Revocation (operation of law)

divorce (not separation) or dissolution revokes all will provisions in favor of the former spouse unless it can be shown that T intended for will to survive



T can cancel or reduce a give by lining out the test, but can't increase gift by adding new text without a codicil (probably need a signature)


Modification of holographic will

can be altered without a new signature if it remained in T's possession the entire time


Revocation of codil

revives terms of the original will


Revival (testator intent)

revocation of a will/codicil that revokes another will revives the original will if there is proof that T intended to revive the original will (extrinsic evidence ok if revocation by physical act)


Dependent relative revocation

Court will revive a revoked will if T was under mistaken belief of law/fact and would not have revoked but for such belief.


Specific gift

can be distinguished with reasonable accuracy from other property that is part of T's estate (shares of stock of named corp is specific)


General gift

personal property that T intends to be satisfied from general assets of estate


Demonstrative gif

a gift be paid from a particular source, but if that source is insufficient, can be paid from general assets



what remains when all claims against estate have been satisfied



The will consists of all pages that are present at the time of execution and that are intended to form part of the will, which can be shown by physical connection of the pages or ongoing nature of the language of the will (numbering of pages etc.)


Incorporation by reference

a will may incorporate by reference another writing not executed with testamentary formalities if it existed at time the will executed (waived in CA if document only disposes T's personal property); is intended to be incorporated; described in will with sufficient certainty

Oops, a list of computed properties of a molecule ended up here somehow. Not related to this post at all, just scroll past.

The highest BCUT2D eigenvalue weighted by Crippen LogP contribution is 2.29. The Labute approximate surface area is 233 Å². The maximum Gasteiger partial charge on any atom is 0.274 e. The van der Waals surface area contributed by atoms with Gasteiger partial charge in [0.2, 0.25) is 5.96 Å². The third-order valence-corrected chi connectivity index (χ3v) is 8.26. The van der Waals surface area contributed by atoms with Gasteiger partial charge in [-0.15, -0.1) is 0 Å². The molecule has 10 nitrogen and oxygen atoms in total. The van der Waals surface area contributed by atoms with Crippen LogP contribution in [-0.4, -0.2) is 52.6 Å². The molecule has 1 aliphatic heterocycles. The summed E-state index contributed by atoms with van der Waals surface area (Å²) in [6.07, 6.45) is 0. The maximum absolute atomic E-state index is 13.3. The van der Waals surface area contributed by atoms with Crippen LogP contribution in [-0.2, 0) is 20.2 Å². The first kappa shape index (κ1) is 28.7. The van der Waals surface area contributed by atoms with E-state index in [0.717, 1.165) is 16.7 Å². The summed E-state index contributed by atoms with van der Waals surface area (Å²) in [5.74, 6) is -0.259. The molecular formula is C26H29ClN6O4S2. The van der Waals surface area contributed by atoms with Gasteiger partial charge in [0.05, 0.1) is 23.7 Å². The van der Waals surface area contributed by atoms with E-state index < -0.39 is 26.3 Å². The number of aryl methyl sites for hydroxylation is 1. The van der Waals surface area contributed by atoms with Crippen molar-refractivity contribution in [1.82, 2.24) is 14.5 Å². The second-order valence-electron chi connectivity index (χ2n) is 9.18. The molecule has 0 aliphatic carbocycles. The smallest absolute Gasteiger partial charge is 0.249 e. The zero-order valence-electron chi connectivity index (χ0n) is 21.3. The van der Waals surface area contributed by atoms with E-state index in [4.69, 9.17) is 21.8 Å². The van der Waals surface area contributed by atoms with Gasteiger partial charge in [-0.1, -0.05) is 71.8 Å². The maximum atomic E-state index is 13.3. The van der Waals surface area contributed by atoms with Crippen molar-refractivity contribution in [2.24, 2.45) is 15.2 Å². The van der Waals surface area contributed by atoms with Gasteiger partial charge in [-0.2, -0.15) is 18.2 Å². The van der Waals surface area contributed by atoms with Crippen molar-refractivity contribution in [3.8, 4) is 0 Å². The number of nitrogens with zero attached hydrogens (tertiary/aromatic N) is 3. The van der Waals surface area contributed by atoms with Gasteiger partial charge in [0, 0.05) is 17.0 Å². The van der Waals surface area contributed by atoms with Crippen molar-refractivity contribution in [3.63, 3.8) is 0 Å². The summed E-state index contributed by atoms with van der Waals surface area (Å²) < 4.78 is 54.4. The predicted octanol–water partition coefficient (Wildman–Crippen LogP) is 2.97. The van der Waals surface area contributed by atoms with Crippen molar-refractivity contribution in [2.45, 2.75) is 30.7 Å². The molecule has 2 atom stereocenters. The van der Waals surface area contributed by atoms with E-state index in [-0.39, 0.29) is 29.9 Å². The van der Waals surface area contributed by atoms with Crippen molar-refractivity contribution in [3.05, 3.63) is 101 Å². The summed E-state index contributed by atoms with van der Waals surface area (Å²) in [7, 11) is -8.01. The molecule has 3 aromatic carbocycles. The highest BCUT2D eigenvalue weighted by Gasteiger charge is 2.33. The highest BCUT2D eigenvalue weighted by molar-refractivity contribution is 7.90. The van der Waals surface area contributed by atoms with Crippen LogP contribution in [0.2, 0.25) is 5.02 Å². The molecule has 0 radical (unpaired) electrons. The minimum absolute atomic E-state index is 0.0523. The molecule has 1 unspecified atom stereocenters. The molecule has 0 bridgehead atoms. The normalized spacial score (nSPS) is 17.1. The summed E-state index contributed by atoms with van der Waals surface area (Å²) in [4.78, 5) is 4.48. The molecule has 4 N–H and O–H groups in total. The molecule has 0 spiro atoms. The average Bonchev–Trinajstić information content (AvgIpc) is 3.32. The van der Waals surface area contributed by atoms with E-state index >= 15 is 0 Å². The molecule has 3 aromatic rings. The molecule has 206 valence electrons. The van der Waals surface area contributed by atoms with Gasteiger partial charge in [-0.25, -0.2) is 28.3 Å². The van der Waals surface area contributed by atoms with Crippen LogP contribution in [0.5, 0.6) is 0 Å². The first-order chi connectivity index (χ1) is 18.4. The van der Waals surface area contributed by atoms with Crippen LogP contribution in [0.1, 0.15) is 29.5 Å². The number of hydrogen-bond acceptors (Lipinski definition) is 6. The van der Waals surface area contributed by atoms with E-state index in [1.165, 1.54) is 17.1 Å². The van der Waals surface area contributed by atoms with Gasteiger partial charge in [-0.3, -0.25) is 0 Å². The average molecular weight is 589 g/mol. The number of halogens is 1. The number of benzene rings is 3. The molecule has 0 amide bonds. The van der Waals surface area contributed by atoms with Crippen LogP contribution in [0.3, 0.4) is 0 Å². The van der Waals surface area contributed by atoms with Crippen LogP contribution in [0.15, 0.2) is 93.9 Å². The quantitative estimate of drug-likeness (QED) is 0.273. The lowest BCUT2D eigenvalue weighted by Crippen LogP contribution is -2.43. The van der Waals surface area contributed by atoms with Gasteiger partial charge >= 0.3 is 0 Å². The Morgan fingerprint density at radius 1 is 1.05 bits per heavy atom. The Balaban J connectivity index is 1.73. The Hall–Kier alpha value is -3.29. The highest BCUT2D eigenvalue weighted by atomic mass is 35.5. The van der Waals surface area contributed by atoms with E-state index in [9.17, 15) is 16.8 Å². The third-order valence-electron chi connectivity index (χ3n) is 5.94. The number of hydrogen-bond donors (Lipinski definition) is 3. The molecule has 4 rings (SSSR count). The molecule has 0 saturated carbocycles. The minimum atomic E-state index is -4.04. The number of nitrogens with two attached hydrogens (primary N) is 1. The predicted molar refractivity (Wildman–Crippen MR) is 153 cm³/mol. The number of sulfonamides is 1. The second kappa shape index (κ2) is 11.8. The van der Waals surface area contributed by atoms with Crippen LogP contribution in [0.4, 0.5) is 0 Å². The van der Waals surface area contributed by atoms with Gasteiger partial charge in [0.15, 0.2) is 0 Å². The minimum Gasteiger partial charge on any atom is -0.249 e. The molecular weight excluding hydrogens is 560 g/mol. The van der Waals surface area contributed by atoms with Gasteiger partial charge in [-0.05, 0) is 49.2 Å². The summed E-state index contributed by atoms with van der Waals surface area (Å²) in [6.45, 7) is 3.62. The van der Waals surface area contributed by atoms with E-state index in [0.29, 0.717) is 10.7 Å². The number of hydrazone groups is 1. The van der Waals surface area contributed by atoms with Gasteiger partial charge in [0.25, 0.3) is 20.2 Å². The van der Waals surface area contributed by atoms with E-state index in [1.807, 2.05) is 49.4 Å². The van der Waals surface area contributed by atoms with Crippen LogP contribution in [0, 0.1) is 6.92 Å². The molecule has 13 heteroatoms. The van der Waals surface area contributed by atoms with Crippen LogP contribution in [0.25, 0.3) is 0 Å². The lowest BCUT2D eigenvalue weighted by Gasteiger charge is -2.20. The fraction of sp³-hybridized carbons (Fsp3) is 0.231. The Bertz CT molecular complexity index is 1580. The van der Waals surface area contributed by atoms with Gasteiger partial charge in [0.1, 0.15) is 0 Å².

acts of independent significance

will can provide for designation of a beneficiary or amount of disposition by reference to some unattested act or even occurring before or after execution of will or T's death, if act or event has some significance apart from will



if beneficiary dies before T, the gift fails and goes to residue and passes through intestacy


Anti-lapse statute

if gift was made to a blood relation of T (or T's spouse), and the relation (or spouse) predeceases T but leaves issue, the issue will take


Class gift rule

only surviving members of class will take, but if anti-lapse applies to issue of predeceased class member, the issue will take


Abatement order

Intestate property, residuary bequest, general bequests to non-relatives, then relatives; specific and demonstrative bequests to non-relative and then relatives


Ademption by extinction

if the subject matter of specific bequest is gone, then beneficiary takes nothing or whatever is left of specifically devised property

CA: courts will examine T's intent at time he disposed of the subject matter of bequest


Exoneration of liens

a specific devisee of encumbered property is not entitled to have debt paid off by residual estate unless testator's intent to do so is clear in the will


Ademption by satisfaction

a general, specific or demonstrative devise may be satisfied in whole or in part by an inter vivos transfer to devisee after the execution of the will, if it was T's intent to satisfy the devise by transfer



under plain meaning rule, a court will interpret a will using only the four corners of the document; extrinsic evidence admissible if there is a patent or latent ambiguity, equivocation or personal usage